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CECL – It’s coming and how to prepare

By Brian Sullivan, CPA, Partner

In June of 2016 the Financial Accounting Standards Board (FASB) finally issued its pronouncement on the Current Expected Credit Loss (CECL). Although this pronouncement does not go into effect until the year 2021 this is not something you should put on the back burner. CECL is going to take time and planning in order to implement it correctly. The allowance for loan loss account (ALL) is not just going to be the responsibility of the CEO, it is going to rely on the entire management team.

The current ALL model is an incurred loss model in which you recognize the loss when it is probable that you will take the loss. According to CECL, you will record the expected credit loss based on forecasted information. FASB does not expect that the credit union will forecast over the entire life of the loan, instead, only for two or three years. For the remaining life of the loan, the credit union will be allowed to revert to historical loss information.

Data is going to the most important part of this conversion. How much and the type of data you collect is going to determine what model you are able to use. The more data that you can collect the more flexibility you are going to have in that choice. This is going to take help from your data processer to make sure that they can store the data you need and for the duration that you will need it. You will also want to have access to this data quickly and in a form that you can use.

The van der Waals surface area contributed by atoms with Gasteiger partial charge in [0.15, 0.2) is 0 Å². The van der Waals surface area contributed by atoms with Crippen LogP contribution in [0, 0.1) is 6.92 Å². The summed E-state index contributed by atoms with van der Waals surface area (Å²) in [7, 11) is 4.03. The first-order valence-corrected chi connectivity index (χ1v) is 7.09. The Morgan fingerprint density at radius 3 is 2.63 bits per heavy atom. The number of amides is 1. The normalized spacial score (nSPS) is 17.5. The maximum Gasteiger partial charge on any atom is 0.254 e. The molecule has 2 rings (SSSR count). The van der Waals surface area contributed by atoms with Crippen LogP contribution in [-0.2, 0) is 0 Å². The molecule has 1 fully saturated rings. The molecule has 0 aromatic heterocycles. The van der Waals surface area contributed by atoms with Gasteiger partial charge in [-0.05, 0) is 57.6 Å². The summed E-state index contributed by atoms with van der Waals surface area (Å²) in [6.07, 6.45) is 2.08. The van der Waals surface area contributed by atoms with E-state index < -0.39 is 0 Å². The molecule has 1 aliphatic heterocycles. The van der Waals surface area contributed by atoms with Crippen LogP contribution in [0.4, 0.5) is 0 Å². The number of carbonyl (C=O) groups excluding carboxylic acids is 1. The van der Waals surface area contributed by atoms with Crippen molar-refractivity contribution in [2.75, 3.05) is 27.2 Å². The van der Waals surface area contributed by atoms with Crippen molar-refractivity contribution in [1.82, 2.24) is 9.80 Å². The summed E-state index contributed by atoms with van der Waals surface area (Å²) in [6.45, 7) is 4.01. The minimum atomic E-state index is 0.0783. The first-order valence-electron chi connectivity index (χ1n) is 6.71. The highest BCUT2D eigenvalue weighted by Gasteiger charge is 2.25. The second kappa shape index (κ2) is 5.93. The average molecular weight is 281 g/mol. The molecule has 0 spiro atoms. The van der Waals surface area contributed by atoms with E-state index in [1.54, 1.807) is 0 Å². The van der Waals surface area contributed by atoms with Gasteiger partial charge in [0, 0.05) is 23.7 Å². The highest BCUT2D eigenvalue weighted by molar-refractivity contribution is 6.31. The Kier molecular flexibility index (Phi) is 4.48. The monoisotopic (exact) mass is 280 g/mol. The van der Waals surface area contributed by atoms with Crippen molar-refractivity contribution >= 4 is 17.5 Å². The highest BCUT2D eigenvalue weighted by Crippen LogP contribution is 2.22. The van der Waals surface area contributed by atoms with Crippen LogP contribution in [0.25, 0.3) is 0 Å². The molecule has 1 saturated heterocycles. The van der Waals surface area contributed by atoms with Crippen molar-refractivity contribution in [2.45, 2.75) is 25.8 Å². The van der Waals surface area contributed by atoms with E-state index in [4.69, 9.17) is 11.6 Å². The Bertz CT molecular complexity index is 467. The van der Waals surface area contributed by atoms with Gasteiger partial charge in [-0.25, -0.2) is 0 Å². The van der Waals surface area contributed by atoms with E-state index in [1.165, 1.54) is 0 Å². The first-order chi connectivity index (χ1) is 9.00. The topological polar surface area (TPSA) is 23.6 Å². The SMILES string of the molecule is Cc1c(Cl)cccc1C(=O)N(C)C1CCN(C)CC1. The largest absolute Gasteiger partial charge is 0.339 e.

Things you can do today to prepare for the implementation of CECL. Review your loan portfolios, looking to understand the structure of the loan not just the loan type. Have an open mind and a willingness for change. Find observable points (credit scores every year, unemployment rates, delinquent rates of similar borrowers, LTV data, housing market) some outside force that helps explain your loan portfolios and how they react to this force.

This pronouncement is not all bad. One thing that FASB has allowed: the initial adjustment to the ALL will be made through retained earnings. This means that you do not need to increase your ALL account now to prepare for CECL. The second thing that FASB has allowed is flexibility, not only in the choice of what model you may want to use, but in how you use it. You are also not required to use the same model for each pool. For example: auto loan and mortgage loans do not have to be calculated the same way.